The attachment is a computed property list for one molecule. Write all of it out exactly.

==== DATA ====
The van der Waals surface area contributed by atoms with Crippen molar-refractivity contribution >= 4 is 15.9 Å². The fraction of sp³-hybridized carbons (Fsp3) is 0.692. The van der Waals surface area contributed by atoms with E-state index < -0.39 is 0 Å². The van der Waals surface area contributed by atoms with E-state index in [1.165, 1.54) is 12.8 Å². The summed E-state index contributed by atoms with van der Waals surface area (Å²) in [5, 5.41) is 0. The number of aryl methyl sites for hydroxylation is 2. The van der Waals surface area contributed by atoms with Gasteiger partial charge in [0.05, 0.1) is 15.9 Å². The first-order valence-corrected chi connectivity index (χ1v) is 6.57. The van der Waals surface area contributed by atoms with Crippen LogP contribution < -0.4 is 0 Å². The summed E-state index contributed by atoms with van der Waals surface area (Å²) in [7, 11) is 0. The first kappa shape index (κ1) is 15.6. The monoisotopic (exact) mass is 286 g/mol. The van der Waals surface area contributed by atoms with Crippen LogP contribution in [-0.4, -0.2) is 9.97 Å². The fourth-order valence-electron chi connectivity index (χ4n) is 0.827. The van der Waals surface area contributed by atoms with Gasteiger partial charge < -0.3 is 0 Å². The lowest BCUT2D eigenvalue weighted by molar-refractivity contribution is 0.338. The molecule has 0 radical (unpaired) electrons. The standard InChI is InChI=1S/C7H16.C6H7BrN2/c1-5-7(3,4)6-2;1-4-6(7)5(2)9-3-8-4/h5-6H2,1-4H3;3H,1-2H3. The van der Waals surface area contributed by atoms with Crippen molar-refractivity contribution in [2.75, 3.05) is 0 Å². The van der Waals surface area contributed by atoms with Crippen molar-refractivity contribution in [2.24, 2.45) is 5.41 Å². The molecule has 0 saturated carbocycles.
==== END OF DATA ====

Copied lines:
The van der Waals surface area contributed by atoms with Crippen molar-refractivity contribution >= 4 is 15.9 Å². The fraction of sp³-hybridized carbons (Fsp3) is 0.692. The van der Waals surface area contributed by atoms with E-state index < -0.39 is 0 Å². The van der Waals surface area contributed by atoms with E-state index in [1.165, 1.54) is 12.8 Å². The summed E-state index contributed by atoms with van der Waals surface area (Å²) in [5, 5.41) is 0. The number of aryl methyl sites for hydroxylation is 2. The van der Waals surface area contributed by atoms with Gasteiger partial charge in [0.05, 0.1) is 15.9 Å². The first-order valence-corrected chi connectivity index (χ1v) is 6.57. The van der Waals surface area contributed by atoms with Crippen LogP contribution < -0.4 is 0 Å². The summed E-state index contributed by atoms with van der Waals surface area (Å²) in [7, 11) is 0. The first kappa shape index (κ1) is 15.6. The monoisotopic (exact) mass is 286 g/mol. The van der Waals surface area contributed by atoms with Crippen LogP contribution in [-0.4, -0.2) is 9.97 Å². The fourth-order valence-electron chi connectivity index (χ4n) is 0.827. The van der Waals surface area contributed by atoms with Gasteiger partial charge < -0.3 is 0 Å². The lowest BCUT2D eigenvalue weighted by molar-refractivity contribution is 0.338. The molecule has 0 radical (unpaired) electrons. The standard InChI is InChI=1S/C7H16.C6H7BrN2/c1-5-7(3,4)6-2;1-4-6(7)5(2)9-3-8-4/h5-6H2,1-4H3;3H,1-2H3. The van der Waals surface area contributed by atoms with Crippen molar-refractivity contribution in [2.75, 3.05) is 0 Å². The van der Waals surface area contributed by atoms with Crippen molar-refractivity contribution in [2.24, 2.45) is 5.41 Å². The molecule has 0 saturated carbocycles.